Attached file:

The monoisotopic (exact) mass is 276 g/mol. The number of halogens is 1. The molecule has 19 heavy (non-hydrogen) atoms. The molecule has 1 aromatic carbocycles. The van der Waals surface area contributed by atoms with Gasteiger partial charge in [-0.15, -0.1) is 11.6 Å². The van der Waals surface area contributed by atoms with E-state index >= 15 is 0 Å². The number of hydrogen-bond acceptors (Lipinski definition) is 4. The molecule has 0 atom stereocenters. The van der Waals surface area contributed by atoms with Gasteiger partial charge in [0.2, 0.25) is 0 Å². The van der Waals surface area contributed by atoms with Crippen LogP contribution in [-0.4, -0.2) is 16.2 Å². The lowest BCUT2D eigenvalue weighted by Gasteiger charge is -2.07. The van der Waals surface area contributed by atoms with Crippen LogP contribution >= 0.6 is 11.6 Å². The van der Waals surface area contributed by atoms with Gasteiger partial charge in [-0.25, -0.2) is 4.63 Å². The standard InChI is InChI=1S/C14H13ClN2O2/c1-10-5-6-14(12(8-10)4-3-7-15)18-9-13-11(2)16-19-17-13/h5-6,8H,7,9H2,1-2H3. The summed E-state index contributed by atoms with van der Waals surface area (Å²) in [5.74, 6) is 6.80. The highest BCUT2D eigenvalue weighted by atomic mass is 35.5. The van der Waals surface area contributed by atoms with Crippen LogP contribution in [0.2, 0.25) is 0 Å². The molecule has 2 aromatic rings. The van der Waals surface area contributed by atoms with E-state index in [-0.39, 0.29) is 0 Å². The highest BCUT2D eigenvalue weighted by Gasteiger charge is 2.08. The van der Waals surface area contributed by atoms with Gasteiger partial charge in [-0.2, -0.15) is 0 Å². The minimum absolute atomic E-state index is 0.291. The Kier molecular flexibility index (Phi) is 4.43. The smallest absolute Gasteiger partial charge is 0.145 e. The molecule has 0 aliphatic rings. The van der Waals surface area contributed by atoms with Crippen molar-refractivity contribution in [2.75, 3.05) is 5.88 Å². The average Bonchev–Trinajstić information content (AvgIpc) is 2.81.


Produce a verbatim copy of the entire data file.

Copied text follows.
The monoisotopic (exact) mass is 276 g/mol. The number of halogens is 1. The molecule has 19 heavy (non-hydrogen) atoms. The molecule has 1 aromatic carbocycles. The van der Waals surface area contributed by atoms with Gasteiger partial charge in [-0.15, -0.1) is 11.6 Å². The van der Waals surface area contributed by atoms with E-state index >= 15 is 0 Å². The number of hydrogen-bond acceptors (Lipinski definition) is 4. The molecule has 0 atom stereocenters. The van der Waals surface area contributed by atoms with Gasteiger partial charge in [0.2, 0.25) is 0 Å². The van der Waals surface area contributed by atoms with Crippen LogP contribution in [-0.4, -0.2) is 16.2 Å². The lowest BCUT2D eigenvalue weighted by Gasteiger charge is -2.07. The van der Waals surface area contributed by atoms with Crippen LogP contribution >= 0.6 is 11.6 Å². The van der Waals surface area contributed by atoms with Gasteiger partial charge in [-0.25, -0.2) is 4.63 Å². The standard InChI is InChI=1S/C14H13ClN2O2/c1-10-5-6-14(12(8-10)4-3-7-15)18-9-13-11(2)16-19-17-13/h5-6,8H,7,9H2,1-2H3. The summed E-state index contributed by atoms with van der Waals surface area (Å²) in [5.74, 6) is 6.80. The highest BCUT2D eigenvalue weighted by atomic mass is 35.5. The van der Waals surface area contributed by atoms with Crippen LogP contribution in [0.2, 0.25) is 0 Å². The molecule has 2 aromatic rings. The van der Waals surface area contributed by atoms with E-state index in [-0.39, 0.29) is 0 Å². The highest BCUT2D eigenvalue weighted by Gasteiger charge is 2.08. The van der Waals surface area contributed by atoms with Gasteiger partial charge in [-0.2, -0.15) is 0 Å². The minimum absolute atomic E-state index is 0.291. The Kier molecular flexibility index (Phi) is 4.43. The smallest absolute Gasteiger partial charge is 0.145 e. The molecule has 0 aliphatic rings. The van der Waals surface area contributed by atoms with Crippen molar-refractivity contribution in [2.75, 3.05) is 5.88 Å². The average Bonchev–Trinajstić information content (AvgIpc) is 2.81.